This week in history: TBTF banks were broken up

This week in 1933, Congress passed The Glass-Steagall Act, also known as the Banking Act of 1933 (48 Stat. 162) prohibiting commercial banks from engaging in the investment business (ie., underwriting, trading, speculating and selling risk products while calling it “financial advice” and having the assurance of tax-payer bailouts when players implode.)

Banking act anniversary







The Banking Act of 1933 was enacted in response to the reckless practices that led to the financial bubble and crash of 1929, the failure of nearly 5,000 banks, and the Great Depression that followed. Similar legislation was then replicated in most developed countries around the world. The legal separation between risk selling, lending and financial advice, set the world on a path toward greater stability that lasted for over 60 years, until relentless lobbying from the banks finally overturned the legislation in 1999. The global economy has paid the price ever since with increasing, cumulative costs in a series of financial bubbles and collapse.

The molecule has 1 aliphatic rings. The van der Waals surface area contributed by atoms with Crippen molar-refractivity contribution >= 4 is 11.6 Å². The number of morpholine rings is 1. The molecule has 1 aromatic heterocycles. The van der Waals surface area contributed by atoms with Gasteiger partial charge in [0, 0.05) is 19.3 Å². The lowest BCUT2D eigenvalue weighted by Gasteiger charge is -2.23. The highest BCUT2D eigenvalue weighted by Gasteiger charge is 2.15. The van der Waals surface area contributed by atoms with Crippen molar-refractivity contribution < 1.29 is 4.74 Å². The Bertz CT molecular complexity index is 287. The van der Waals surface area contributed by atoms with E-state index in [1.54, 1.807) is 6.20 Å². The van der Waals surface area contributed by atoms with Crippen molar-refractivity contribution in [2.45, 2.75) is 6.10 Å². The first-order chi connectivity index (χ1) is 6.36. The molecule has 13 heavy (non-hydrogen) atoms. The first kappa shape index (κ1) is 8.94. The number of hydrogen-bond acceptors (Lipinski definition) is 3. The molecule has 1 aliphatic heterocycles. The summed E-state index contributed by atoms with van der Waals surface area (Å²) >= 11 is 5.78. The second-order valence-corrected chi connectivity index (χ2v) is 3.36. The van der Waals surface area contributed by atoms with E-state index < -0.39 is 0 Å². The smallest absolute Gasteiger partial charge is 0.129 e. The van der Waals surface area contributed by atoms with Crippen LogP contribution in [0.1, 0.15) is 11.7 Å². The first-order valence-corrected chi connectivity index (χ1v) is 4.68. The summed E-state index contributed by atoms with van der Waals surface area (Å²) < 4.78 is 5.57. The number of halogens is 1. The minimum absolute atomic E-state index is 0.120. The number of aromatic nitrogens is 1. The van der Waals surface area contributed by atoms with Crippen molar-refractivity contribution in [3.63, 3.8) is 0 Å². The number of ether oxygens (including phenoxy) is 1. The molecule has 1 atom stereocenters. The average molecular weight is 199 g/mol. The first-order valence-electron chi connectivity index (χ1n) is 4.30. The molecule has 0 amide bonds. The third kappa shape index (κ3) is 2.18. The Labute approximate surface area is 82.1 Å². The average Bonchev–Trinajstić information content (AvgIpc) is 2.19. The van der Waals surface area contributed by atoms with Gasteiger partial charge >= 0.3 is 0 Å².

We will be cleaning up the financial mess from these decisions for years to come. But if we are to make lasting progress and actually heal, we must first stop the bleeding and re-break up the banking cartel once more plaguing the world.  A new bipartisan 21st Century Glass Steagall Act has already been proposed and must be passed in all civilized nations.  You can read it here.  Spread the word.

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